SILVERTON, Ore. (AP) — There's more to the wood waste landfill at the old Johnson Lumber Co. site than meets the eye.
Bob Hedal was looking for an investment opportunity when his son drew his attention to the landfill and its precious commodity -- pure, organic mulch.
From the outside, the site looks like a useless dump. But the landfill has a hidden gold mine: Piled high and deep with aged organic wood material, it is known by some for its nutrient-rich mulch -- the product of years of idle composting.
The plan for the site, a project named Silverton Earth Products, is to remove all the wood waste by excavating the material and sorting out the mulch, rocks and wood products to sell to nurseries and landscapers. Phase two involves leveling the site, paving it and selling it for use as a business park.
"We're returning the landfill to a usable piece of property," Hedal said. "If we pull this off, everyone will gain a little."
Hedal's background in electrical engineering management lent him useful experience in overseeing the project, but for the most part, he's a hands-off investor.
"He's our sugar daddy," joked Ron Bascue, a construction worker for more than 50 years who sold his own company to help run Silverton Earth Products.
Bascue heads up the ground work of excavating and sorting with Hedal's son, Brad. He's also a self-proclaimed history buff, especially when it comes to the lumberyard's past.
According to Bascue, Johnson's company started the lumberyard in 1936 and sold it in the 1960s. It changed hands several times before the Oregon Department of Environmental Quality announced a ban on "wigwam" wood waste burners in the early 1970s, essentially forcing the operation out of business.
The company that owned it at the time applied for wood waste landfill status with the department, since it "couldn't do anything else with it," Bascue said. Once they were approved, they pushed all of the wood waste into a corner of the site before selling the property. Since then, the department has regularly monitored the site for groundwater contamination.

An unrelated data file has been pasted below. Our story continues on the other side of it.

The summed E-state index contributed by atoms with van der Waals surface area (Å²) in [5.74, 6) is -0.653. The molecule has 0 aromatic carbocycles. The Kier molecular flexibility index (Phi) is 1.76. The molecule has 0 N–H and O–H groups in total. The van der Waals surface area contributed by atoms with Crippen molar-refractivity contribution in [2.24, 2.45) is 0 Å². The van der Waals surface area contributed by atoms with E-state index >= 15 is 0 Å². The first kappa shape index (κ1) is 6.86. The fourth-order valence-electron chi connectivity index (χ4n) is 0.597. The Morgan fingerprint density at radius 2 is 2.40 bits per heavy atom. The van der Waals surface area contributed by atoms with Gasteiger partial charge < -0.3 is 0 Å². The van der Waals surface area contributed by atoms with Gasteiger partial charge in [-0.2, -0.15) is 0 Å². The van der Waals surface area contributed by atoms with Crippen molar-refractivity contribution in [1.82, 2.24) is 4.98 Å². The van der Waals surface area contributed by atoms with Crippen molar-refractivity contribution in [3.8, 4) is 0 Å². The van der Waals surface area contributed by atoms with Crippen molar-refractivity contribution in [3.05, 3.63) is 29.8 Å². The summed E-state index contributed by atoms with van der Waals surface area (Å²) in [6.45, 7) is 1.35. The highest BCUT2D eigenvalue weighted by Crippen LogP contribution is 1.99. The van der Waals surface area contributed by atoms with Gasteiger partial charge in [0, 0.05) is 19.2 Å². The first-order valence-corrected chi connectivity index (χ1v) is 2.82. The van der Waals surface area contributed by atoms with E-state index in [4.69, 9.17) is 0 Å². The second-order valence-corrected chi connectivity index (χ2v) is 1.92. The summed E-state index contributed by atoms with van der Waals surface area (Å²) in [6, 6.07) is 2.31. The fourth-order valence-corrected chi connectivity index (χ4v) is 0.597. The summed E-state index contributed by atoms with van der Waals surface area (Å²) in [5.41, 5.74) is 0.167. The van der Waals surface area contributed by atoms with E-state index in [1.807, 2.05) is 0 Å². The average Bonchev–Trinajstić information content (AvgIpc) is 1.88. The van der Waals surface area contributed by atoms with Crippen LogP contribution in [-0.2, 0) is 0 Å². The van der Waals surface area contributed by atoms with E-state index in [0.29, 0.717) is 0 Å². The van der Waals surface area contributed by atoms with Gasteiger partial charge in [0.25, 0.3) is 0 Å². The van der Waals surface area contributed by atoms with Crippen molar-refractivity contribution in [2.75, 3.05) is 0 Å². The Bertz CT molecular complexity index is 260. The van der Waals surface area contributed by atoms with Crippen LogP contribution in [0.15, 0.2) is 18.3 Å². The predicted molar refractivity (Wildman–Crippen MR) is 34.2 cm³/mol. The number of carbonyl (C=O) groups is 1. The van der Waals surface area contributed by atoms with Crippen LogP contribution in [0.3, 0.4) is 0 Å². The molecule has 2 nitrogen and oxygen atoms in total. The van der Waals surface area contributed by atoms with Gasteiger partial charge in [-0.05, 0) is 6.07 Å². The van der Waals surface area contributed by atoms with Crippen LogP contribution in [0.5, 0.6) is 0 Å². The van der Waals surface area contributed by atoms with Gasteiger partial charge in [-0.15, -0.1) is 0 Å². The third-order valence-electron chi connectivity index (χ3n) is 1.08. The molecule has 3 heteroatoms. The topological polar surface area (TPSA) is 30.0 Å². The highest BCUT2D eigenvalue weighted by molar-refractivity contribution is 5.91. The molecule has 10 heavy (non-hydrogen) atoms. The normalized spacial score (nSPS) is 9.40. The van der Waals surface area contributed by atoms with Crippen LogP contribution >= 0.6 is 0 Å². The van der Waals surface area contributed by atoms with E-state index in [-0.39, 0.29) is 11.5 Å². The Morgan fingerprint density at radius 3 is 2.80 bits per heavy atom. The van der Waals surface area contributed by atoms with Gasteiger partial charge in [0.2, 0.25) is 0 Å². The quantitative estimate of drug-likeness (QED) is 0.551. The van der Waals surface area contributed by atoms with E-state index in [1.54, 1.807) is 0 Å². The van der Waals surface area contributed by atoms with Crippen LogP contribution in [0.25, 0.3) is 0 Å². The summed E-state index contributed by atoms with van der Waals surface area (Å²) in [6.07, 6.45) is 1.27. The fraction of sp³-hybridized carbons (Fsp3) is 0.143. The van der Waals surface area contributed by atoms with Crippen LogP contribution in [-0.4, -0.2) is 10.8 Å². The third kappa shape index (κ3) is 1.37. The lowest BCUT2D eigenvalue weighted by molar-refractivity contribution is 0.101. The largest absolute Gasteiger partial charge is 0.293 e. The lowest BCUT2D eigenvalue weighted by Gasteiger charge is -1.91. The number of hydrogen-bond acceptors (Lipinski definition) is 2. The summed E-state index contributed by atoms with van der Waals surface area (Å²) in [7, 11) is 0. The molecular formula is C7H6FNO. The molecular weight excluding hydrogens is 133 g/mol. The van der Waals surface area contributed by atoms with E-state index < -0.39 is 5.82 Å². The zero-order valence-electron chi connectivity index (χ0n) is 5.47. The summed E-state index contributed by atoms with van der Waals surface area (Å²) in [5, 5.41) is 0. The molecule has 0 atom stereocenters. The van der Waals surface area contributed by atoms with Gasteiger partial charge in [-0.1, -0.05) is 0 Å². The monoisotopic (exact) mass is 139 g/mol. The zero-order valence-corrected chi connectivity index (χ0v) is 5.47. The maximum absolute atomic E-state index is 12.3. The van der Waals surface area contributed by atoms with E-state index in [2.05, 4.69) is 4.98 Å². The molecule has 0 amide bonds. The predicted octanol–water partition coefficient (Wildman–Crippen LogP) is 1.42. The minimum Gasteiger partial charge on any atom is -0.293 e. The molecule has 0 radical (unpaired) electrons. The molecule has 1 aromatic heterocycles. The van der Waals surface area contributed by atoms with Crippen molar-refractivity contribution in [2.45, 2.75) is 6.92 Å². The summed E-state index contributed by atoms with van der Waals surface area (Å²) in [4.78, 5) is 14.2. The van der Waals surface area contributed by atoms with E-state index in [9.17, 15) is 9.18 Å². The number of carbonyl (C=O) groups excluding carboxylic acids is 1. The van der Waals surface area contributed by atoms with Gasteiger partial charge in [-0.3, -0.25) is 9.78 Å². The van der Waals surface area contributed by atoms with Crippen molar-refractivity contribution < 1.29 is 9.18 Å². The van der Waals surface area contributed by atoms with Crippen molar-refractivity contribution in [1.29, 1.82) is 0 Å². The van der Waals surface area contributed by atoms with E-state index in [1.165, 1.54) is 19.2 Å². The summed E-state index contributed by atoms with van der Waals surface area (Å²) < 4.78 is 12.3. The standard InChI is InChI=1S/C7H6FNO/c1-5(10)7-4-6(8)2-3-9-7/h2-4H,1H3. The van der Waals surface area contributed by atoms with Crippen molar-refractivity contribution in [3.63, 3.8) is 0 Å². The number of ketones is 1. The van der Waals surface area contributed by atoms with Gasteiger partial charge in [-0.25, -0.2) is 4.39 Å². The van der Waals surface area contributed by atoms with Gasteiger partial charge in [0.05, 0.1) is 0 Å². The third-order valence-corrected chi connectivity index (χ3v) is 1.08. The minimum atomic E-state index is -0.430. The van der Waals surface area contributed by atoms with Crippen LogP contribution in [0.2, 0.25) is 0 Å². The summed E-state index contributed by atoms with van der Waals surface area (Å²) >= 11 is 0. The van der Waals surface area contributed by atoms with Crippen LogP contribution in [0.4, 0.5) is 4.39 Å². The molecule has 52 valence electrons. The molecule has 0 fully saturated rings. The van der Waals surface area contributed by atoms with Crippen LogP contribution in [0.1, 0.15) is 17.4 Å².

The landfill was bought and sold a few more times before Hedal bought it in April. He sees it as a "win-win-win" opportunity to do something beneficial for himself and the others involved, nurseries and landscapers and the community.
And, he said, the soil analysis was almost too good to be true.
"The soil analysis proves there's no chemicals and no hydrocarbons in this mulch," Hedal said. "It's totally pure. This stuff is a cross between composted wood and humus -- it's very rich."
Hedal said they are currently waiting for their organic certification to be made official.
Brad Hedal estimated there are 105,000 cubic yards of material in the massive piles, buried as deep as 30 feet below ground. The screener plant, a machine that sorts the raw material into three piles, sorts at around 50 cubic yards per hour.
Because they can't work during the rainy season due to the risk of ground water contamination, the entire process will probably take three years, depending on how quickly the product sells.
Bascue, who originally learned about the landfill's potential from one of its former owners, said he plans to buy the site in the second phase of the project.
"I knew it would be a good opportunity," Bascue said. "I came out and dug some test holes to check the product, and everything I got was all mulch, so I thought we better get our hands on this."
The Oregon Garden and Master Gardener program at Oregon State University's Marion County Extension Office have been the first customers in the project's opening months. While Bascue said that they don't have prices set in stone for the mulch, they are happy to deliver and can process small and bulk orders.
Copyright 2010 The Associated Press.